National Coordinator Deb Vallance (03) 9230 5888 Mobile 0439 988 704 Victoria State Office (03) 9230 5700 Frank Fairley 0425 713 263 Georgie Kimmel 0425 784 815 Andy Giles 0409 856 807 Sarah Ross 0425 784 817 Melinda Simpson 0425 784 820 New South Wales State Office (02) 9897 4200 Dave Henry 0419 403 389 Alan Mansfield 0418 638 425 Mick Rattigan 0418 637 769 Queensland State Office Brian Devlin
(07) 3236 2550 0418 714 251
South Australia State Office (08) 8366 5800 Richard Wormald 0409 651 892
Is International Workers’ Memorial Day in your 2012 Health and Safety diary? April 28 is on a Saturday this year, so arrange events for Friday 27, 2012. The February meetings of Health & Safety Committees are a good time to start preparing... for example, arranging for one minutes silence at 11 am on Friday 27, or a guest speaker or special event.
Manufacturing can be dangerous work. From 2000-01 to 2008-09, the number of compensated fatalities in the manufacturing industry ranged between 29 and 47. Western Australia State Office (08) 9223 0800 In 2009-10 the manufacturing industry recorded an Glenn McLaren 0409 663 637 incidence rate of 18.6 serious workers’ compensation claims per 1000 employees. This is twice the rate for all Tasmania industries. State Office
(03) 6228 7099
‘It’s no accident’ is the OHS newsletter of the AMWU. Feedback and story ideas to email@example.com
On January 1, 2012, the Work Health and Safety Act 2011 became law in the Commonwealth, New South Wales, Queensland, ACT and Northern Territory. There was no change to health and safety laws in Tasmania, Victoria, Western Australia or South Australia. Go to our web site: www.amwu.org.au for a summary and some useful proformas when negotiating work groups and conducting elections for Health and Safety Representatives. Also the new ACTU health and safety web site www.safeatwork.org.au.
Sorry it’s late... the 2011 AMWU Health and Safety Booklet has been mailed to you recently. Chapter 12 has a Model H&S Enterprise Agreement Clause which improves on the H&S rights of the model Work Health and Safety Act. Talk to your union organiser and delegate. Remember to contact your state branch about union H&S training: union trained HSRs are automatically informed about the H&S services and support that AMWU membership provides.
AMWU OHS Contacts
A French judge has announced an investigation into the role of key individuals who formulated the French Government’s asbestos policy during the 1980s and 90s. It is alleged they delayed the introduction of a ban on the use of asbestos. From 1982-1995, the French Government’s asbestos policy was led by the le Comite Permanent Amiante (the Permanent Committee on Asbestos). The CPA was an asbestos industry-backed public relations tool which masqueraded as an independent organisation. Four key members are being investigated by Judge Bertella-Geffroy on charges of homicide for their role in the campaign to forestall legislation banning asbestos. www.lepoint.fr/societe/les-lobbyistes-de-l-amiantemis-en-examen-10-01-2012-1417114_23.php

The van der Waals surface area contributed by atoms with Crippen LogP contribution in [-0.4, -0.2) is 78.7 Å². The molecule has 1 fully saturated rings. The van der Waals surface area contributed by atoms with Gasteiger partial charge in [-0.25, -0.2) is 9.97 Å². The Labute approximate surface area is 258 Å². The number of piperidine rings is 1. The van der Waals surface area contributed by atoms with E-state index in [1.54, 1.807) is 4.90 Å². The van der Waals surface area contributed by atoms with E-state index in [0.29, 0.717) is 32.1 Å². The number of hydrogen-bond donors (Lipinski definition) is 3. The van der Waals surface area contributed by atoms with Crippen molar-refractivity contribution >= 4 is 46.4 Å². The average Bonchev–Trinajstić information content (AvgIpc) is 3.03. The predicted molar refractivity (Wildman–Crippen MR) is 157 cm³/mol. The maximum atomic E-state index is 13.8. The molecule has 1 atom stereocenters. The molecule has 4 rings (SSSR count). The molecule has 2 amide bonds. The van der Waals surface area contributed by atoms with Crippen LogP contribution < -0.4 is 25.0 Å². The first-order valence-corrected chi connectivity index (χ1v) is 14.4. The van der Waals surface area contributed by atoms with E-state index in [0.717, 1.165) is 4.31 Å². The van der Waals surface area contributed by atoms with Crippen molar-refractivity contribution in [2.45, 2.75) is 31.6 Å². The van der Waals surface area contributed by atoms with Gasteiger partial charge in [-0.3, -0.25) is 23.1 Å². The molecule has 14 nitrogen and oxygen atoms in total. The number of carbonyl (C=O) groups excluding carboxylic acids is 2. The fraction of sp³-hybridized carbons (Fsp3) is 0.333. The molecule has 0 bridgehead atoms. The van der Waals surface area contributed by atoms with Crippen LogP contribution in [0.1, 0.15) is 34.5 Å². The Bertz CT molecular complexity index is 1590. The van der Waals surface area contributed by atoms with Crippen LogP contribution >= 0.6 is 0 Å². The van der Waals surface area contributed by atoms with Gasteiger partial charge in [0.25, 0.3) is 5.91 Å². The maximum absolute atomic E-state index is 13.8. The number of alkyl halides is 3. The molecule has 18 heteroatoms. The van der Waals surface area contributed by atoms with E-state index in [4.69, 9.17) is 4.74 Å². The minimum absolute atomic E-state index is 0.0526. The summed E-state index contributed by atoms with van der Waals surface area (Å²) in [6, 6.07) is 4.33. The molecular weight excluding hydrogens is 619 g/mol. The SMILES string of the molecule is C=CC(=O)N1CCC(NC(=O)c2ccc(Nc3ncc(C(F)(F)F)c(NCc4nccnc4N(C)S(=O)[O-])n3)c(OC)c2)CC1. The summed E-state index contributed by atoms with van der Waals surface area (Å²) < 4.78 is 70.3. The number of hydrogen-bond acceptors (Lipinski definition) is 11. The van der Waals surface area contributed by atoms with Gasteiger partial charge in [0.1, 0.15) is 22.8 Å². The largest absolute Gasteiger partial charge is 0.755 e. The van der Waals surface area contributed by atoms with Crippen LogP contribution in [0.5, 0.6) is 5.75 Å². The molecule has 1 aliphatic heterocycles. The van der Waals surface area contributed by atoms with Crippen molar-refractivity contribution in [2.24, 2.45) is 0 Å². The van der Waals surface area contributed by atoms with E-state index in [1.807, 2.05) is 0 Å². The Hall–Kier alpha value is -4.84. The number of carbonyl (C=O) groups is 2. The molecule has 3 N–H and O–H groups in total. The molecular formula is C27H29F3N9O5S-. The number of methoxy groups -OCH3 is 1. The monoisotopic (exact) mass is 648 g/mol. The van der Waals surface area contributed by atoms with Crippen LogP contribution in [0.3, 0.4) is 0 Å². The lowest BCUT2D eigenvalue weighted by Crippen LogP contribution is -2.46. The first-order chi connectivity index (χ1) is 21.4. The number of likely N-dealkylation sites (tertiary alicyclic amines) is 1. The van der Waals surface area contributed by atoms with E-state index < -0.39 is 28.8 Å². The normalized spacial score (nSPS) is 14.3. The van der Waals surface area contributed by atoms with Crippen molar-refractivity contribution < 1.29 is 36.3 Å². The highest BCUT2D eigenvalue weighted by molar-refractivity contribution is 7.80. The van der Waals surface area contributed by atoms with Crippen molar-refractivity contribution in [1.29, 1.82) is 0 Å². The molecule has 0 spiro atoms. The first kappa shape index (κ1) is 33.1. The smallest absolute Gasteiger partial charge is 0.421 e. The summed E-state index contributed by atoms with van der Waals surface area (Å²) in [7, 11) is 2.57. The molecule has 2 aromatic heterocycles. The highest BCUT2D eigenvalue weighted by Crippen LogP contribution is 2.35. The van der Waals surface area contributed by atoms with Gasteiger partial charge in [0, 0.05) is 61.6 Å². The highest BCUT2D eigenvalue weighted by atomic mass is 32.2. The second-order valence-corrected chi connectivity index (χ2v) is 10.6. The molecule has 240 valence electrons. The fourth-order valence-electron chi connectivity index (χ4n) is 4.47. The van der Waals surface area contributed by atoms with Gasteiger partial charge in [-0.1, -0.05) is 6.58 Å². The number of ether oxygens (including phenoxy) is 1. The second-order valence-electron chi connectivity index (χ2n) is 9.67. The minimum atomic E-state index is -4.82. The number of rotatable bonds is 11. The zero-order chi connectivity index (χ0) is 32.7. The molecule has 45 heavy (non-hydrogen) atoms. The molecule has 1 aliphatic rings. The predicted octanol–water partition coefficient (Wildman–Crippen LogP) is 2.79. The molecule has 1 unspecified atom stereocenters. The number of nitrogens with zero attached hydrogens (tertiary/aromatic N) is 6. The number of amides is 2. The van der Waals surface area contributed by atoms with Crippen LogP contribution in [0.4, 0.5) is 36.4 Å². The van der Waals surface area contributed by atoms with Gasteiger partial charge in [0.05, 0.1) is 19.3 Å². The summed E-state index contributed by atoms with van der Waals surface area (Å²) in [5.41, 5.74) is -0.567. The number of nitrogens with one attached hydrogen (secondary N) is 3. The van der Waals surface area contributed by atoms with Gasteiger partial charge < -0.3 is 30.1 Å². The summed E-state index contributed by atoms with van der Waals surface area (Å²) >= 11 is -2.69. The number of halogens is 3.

At last, the asbestos lobby is to be investigated for lying
nd a n e Op on e c a l p rd a o b e notic
BullyingIt’s toxic With a front page story in The Australian newspaper, employer groups have started their campaign of opposition to Safework Australia’s proposed Code of Practice on the Prevention of Bullying. In a story titled “Bosses, unions to spar over bullying”(page 1, The Australian, January 5, 2012), the Australian reported that unions were concerned that the Draft Code fell short, whilst employers say the changes would lead to increased costs. In 2010, the Productivity Commission reported that the cost to the Australian economy of bullying and its close relative, harassment, ranged from $6 billion to $36 billion a year! The Australian reported that “the Australian Manufacturing Workers' Union and the ACTU are pushing Safe Work Australia to toughen aspects of the code, which could be used in court proceedings”. The union movement has argued for years for a Code of Practice on the Prevention of Bullying. In some states Bullying is covered by guidance material only. As codes are legally more powerful than guides, employer groups have consistently opposed a Code. The type of behaviour unions want addressed is usually repeated behaviour that could reasonably be considered humiliating, intimidating, threatening or demeaning to an individual or group of individuals that creates a risk of physical and/or psychological harm. Union concerns are supported by lawyers. Josh Bornstein, an industrial lawyer, wrote in the Australian Financial Review (August 30, 2011) that workplace bullying: “…….corrodes dignity, self-esteem, job satisfaction, motivation and ultimately mental and physical health. In particularly bad cases, employees who experience